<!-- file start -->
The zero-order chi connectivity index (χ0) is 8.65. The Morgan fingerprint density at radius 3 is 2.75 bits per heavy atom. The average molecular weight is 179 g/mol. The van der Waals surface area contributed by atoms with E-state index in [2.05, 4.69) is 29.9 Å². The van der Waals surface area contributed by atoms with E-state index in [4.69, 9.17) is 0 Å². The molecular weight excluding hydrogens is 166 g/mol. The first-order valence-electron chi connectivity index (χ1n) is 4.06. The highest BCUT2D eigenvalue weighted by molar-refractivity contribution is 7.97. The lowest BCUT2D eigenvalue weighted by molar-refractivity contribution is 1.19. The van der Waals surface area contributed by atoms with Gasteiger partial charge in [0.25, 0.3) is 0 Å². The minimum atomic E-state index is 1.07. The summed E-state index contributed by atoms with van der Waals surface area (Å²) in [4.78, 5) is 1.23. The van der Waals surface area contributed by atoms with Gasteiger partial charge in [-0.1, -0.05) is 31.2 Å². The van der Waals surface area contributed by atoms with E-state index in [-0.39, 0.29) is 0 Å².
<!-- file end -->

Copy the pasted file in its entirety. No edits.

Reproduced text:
The zero-order chi connectivity index (χ0) is 8.65. The Morgan fingerprint density at radius 3 is 2.75 bits per heavy atom. The average molecular weight is 179 g/mol. The van der Waals surface area contributed by atoms with E-state index in [2.05, 4.69) is 29.9 Å². The van der Waals surface area contributed by atoms with E-state index in [4.69, 9.17) is 0 Å². The molecular weight excluding hydrogens is 166 g/mol. The first-order valence-electron chi connectivity index (χ1n) is 4.06. The highest BCUT2D eigenvalue weighted by molar-refractivity contribution is 7.97. The lowest BCUT2D eigenvalue weighted by molar-refractivity contribution is 1.19. The van der Waals surface area contributed by atoms with Gasteiger partial charge in [0.25, 0.3) is 0 Å². The minimum atomic E-state index is 1.07. The summed E-state index contributed by atoms with van der Waals surface area (Å²) in [4.78, 5) is 1.23. The van der Waals surface area contributed by atoms with Gasteiger partial charge in [-0.1, -0.05) is 31.2 Å². The van der Waals surface area contributed by atoms with E-state index in [-0.39, 0.29) is 0 Å².